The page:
Democratic – the NDP’s middle name, eh?

by Elizabeth Byce

Is the New Democratic Party democratic? Compared to the Liberal and Conservative parties, it is. The policies of the parties of Bay Street are set by their leaders, not by members. Their conventions are just a showcase for party big wigs and a playground for trial balloons. Whatever else happens, the interests of the rich prevail.

The NDP, on the other hand, is a working class party, based on the unions. Its purpose is to fight for the needs of the vast majority, against the evils of capitalism. Its policy is decided by working class delegates at large party conventions. There should be ample discussion, and the policies are to be implemented, supposedly. But is that really what happens?

My experience is that very little debate on policy occurs at convention. Decades ago, most of the time at NDP conventions was devoted to policy debate. But in recent years, less than 25 per cent of the time is spent that way. Worse, very few radical, or even slightly controversial resolutions make it to the floor. Even worse is the fact that progressive policies that are adopted are often quietly buried.

I can think of three examples: Canada get out of NATO, abolish the GST, and demand public ownership of the energy resource sector.

A controversial issue today is Palestine and the campaign known as Boycott, Divestment and Sanctions against the racist Israeli state.

Before the October 19, 2015 federal election, the NDP leader blocked nomination bids or removed locally nominated candidates for the crime of just mentioning Palestine, or for quoting Amnesty International data on the crimes Israel committed against the people of Gaza.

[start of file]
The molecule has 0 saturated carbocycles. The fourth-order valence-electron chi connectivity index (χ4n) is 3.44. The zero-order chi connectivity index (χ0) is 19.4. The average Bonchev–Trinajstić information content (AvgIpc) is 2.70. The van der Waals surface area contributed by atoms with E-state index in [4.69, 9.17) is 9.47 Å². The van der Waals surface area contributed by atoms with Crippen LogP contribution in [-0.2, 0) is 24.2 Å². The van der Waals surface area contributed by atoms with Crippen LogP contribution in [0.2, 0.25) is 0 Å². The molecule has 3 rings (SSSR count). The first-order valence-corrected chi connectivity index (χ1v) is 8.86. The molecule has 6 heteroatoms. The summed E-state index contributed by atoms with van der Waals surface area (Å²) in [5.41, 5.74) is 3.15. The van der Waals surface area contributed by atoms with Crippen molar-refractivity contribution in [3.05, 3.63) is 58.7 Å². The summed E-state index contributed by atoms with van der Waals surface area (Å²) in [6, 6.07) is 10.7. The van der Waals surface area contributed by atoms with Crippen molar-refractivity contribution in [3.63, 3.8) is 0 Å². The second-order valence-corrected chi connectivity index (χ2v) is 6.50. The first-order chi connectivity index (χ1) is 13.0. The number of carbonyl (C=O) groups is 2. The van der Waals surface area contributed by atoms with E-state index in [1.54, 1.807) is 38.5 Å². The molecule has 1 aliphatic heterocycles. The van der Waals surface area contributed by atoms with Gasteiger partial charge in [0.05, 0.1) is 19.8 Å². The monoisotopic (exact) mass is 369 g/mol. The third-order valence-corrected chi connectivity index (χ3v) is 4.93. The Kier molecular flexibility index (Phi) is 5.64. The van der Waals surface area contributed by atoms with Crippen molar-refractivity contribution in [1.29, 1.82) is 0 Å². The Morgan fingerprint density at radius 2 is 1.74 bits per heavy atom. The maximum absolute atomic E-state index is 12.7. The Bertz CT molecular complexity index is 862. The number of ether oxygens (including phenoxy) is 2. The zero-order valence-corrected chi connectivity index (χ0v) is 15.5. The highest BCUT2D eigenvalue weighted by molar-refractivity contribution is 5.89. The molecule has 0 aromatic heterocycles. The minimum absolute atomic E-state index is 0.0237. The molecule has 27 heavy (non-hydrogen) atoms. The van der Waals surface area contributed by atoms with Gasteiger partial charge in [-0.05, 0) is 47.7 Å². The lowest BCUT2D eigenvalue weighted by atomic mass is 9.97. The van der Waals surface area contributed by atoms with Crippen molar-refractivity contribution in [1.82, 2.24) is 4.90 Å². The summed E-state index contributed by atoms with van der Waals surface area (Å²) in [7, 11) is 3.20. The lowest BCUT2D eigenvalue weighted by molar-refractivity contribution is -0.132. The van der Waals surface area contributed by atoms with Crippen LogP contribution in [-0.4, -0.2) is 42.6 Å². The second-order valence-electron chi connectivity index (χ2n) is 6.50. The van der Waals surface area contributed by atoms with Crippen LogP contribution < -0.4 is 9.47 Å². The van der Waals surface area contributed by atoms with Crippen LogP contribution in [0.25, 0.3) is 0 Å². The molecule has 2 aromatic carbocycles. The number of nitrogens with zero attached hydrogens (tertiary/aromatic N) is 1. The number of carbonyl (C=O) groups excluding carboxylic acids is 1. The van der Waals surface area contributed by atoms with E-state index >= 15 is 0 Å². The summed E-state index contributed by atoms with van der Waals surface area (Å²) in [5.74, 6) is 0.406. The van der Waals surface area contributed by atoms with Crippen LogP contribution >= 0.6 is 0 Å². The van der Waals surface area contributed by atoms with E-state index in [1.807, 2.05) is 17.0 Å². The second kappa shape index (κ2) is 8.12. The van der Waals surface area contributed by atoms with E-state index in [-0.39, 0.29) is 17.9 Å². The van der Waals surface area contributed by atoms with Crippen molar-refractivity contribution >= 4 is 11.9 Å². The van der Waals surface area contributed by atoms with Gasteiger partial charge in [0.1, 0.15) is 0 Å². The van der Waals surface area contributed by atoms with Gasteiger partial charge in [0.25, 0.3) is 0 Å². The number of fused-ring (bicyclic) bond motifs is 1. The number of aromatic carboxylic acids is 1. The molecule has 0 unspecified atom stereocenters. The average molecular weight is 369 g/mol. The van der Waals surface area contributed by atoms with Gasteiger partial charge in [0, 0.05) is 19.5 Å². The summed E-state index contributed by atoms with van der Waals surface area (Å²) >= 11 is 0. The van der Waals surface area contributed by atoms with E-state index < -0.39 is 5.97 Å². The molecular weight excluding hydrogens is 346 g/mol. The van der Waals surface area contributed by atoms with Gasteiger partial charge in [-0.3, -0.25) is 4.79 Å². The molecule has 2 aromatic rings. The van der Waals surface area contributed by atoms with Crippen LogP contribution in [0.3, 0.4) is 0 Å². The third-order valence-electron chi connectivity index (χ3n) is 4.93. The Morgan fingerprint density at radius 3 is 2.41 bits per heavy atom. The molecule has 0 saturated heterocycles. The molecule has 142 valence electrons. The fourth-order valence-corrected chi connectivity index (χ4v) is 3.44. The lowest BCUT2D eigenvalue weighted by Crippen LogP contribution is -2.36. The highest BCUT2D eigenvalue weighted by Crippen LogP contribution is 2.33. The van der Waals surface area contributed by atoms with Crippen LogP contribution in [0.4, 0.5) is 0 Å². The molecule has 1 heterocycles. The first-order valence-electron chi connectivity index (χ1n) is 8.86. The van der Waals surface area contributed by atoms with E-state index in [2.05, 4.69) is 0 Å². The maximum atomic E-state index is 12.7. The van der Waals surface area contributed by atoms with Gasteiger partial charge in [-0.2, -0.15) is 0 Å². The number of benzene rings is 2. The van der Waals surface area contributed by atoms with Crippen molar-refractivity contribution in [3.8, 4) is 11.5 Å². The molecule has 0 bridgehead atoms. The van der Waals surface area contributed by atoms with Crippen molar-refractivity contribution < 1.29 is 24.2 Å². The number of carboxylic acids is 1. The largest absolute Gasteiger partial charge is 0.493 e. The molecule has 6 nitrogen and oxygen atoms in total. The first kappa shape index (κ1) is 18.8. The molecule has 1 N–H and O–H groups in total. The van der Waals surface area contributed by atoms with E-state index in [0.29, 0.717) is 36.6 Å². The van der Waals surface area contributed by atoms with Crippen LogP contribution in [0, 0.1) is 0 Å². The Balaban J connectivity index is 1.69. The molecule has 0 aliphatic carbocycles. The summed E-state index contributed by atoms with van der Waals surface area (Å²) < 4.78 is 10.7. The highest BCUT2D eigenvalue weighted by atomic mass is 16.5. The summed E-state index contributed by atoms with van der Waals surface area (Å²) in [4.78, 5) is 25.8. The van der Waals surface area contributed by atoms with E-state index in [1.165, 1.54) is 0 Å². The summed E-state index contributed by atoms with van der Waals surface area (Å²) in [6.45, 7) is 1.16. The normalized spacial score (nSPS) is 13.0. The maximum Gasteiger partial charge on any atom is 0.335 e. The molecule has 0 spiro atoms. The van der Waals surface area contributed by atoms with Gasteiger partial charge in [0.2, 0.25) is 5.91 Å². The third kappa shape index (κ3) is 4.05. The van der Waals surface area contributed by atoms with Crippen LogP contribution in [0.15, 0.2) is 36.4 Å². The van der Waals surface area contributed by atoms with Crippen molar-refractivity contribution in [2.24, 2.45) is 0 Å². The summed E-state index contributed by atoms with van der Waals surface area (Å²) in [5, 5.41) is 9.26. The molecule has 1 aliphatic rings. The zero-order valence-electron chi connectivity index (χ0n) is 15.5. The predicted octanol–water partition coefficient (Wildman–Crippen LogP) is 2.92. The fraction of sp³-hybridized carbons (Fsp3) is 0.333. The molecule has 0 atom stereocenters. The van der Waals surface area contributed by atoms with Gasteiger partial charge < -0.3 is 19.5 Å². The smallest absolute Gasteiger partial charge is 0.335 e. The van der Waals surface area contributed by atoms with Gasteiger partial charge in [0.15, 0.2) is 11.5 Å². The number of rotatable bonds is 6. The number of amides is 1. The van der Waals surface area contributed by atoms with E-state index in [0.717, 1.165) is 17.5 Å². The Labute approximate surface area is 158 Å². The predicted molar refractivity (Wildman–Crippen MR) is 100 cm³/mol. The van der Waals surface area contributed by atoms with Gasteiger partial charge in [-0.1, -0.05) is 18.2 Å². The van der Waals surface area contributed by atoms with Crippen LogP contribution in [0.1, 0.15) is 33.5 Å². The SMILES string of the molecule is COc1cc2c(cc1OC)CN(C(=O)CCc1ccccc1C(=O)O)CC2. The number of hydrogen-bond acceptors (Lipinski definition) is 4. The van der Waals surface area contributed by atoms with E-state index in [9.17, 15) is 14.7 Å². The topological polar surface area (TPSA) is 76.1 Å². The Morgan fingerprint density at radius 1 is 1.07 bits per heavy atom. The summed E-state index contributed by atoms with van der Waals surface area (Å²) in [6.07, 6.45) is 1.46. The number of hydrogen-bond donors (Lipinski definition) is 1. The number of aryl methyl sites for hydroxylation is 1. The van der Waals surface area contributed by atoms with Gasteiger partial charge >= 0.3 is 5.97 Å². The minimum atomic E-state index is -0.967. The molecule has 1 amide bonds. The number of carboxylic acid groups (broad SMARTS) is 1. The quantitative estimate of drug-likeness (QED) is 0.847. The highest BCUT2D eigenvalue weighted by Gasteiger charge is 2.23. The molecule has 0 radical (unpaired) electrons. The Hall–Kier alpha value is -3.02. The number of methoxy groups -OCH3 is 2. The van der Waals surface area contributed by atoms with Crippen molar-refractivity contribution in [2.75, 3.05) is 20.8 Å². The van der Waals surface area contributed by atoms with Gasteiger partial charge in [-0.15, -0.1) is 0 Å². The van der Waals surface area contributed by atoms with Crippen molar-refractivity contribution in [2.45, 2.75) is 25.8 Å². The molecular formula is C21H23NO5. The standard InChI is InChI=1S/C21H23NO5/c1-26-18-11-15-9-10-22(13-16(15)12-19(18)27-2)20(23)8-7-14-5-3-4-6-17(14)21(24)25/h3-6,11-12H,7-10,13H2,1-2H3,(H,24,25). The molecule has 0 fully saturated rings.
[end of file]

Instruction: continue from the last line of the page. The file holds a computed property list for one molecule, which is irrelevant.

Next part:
But the majority of New Democrats support self-determination for the Palestinian people; they even back the BDS campaign as a peaceful tool in the quest for a little justice in the Middle East. That’s why Palestine is such a big issue in the NDP today – which brings us back to the issue of internal democracy.

The NDP badly needs a democratic revolution. What would that look like? It would be much less costly to become a convention delegate. Most of the time at convention would be devoted to policy debate, which would make for more time to deal with resolutions submitted by grassroots bodies, including progressive and socialist policies. The party brass would be stopped from obstructing or removing locally nominated candidates for political reasons. Party electoral campaigns would not just reflect, they would highlight the most progressive policies adopted by the ranks at convention.

Resolutions circulated by the NDP Socialist Caucus that aim to make those changes are in the convention resolutions book now, submitted by many NDP district associations, unions and youth clubs. It’s time for a change, don’t you think? Join the democratic revolution.